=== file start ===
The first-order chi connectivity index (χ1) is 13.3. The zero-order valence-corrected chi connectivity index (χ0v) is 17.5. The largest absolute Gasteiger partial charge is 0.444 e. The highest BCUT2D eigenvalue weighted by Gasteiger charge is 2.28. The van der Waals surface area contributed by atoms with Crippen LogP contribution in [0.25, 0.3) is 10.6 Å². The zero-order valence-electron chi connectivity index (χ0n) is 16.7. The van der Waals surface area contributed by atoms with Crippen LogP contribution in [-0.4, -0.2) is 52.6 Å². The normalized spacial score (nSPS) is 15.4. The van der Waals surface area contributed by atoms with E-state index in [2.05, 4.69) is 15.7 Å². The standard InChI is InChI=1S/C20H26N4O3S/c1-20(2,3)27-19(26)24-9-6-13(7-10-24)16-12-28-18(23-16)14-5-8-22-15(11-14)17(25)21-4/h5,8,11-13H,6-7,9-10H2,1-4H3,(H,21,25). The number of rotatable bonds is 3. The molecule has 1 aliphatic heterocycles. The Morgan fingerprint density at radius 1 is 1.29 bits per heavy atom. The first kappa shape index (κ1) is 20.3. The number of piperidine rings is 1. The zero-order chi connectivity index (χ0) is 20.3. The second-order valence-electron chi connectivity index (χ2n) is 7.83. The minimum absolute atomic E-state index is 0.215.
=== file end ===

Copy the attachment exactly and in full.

The first-order chi connectivity index (χ1) is 13.3. The zero-order valence-corrected chi connectivity index (χ0v) is 17.5. The largest absolute Gasteiger partial charge is 0.444 e. The highest BCUT2D eigenvalue weighted by Gasteiger charge is 2.28. The van der Waals surface area contributed by atoms with Crippen LogP contribution in [0.25, 0.3) is 10.6 Å². The zero-order valence-electron chi connectivity index (χ0n) is 16.7. The van der Waals surface area contributed by atoms with Crippen LogP contribution in [-0.4, -0.2) is 52.6 Å². The normalized spacial score (nSPS) is 15.4. The van der Waals surface area contributed by atoms with E-state index in [2.05, 4.69) is 15.7 Å². The standard InChI is InChI=1S/C20H26N4O3S/c1-20(2,3)27-19(26)24-9-6-13(7-10-24)16-12-28-18(23-16)14-5-8-22-15(11-14)17(25)21-4/h5,8,11-13H,6-7,9-10H2,1-4H3,(H,21,25). The number of rotatable bonds is 3. The molecule has 1 aliphatic heterocycles. The Morgan fingerprint density at radius 1 is 1.29 bits per heavy atom. The first kappa shape index (κ1) is 20.3. The number of piperidine rings is 1. The zero-order chi connectivity index (χ0) is 20.3. The second-order valence-electron chi connectivity index (χ2n) is 7.83. The minimum absolute atomic E-state index is 0.215.